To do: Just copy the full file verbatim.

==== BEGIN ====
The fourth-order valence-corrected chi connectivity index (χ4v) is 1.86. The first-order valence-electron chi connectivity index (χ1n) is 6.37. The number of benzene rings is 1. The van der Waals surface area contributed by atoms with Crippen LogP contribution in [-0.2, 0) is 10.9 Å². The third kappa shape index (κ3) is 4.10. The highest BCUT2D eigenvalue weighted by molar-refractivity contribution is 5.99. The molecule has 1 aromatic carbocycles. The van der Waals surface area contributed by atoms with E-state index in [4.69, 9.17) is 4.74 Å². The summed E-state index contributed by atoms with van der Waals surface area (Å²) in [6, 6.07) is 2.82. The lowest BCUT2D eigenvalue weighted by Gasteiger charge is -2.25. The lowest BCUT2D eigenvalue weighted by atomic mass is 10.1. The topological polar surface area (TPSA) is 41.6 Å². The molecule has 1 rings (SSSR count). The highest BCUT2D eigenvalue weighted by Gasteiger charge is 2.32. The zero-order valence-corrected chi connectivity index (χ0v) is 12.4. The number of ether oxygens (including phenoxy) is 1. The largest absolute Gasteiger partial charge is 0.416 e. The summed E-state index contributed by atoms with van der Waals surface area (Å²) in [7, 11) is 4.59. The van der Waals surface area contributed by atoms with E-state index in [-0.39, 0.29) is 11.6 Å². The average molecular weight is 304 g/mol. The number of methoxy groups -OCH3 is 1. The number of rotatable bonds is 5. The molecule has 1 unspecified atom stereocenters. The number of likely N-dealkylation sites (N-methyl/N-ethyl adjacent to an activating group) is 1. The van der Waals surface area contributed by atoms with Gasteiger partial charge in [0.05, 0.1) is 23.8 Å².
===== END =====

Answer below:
The fourth-order valence-corrected chi connectivity index (χ4v) is 1.86. The first-order valence-electron chi connectivity index (χ1n) is 6.37. The number of benzene rings is 1. The van der Waals surface area contributed by atoms with Crippen LogP contribution in [-0.2, 0) is 10.9 Å². The third kappa shape index (κ3) is 4.10. The highest BCUT2D eigenvalue weighted by molar-refractivity contribution is 5.99. The molecule has 1 aromatic carbocycles. The van der Waals surface area contributed by atoms with E-state index in [4.69, 9.17) is 4.74 Å². The summed E-state index contributed by atoms with van der Waals surface area (Å²) in [6, 6.07) is 2.82. The lowest BCUT2D eigenvalue weighted by Gasteiger charge is -2.25. The lowest BCUT2D eigenvalue weighted by atomic mass is 10.1. The topological polar surface area (TPSA) is 41.6 Å². The molecule has 1 rings (SSSR count). The highest BCUT2D eigenvalue weighted by Gasteiger charge is 2.32. The zero-order valence-corrected chi connectivity index (χ0v) is 12.4. The number of ether oxygens (including phenoxy) is 1. The largest absolute Gasteiger partial charge is 0.416 e. The summed E-state index contributed by atoms with van der Waals surface area (Å²) in [7, 11) is 4.59. The van der Waals surface area contributed by atoms with E-state index in [-0.39, 0.29) is 11.6 Å². The average molecular weight is 304 g/mol. The number of methoxy groups -OCH3 is 1. The number of rotatable bonds is 5. The molecule has 1 unspecified atom stereocenters. The number of likely N-dealkylation sites (N-methyl/N-ethyl adjacent to an activating group) is 1. The van der Waals surface area contributed by atoms with Gasteiger partial charge in [0.05, 0.1) is 23.8 Å².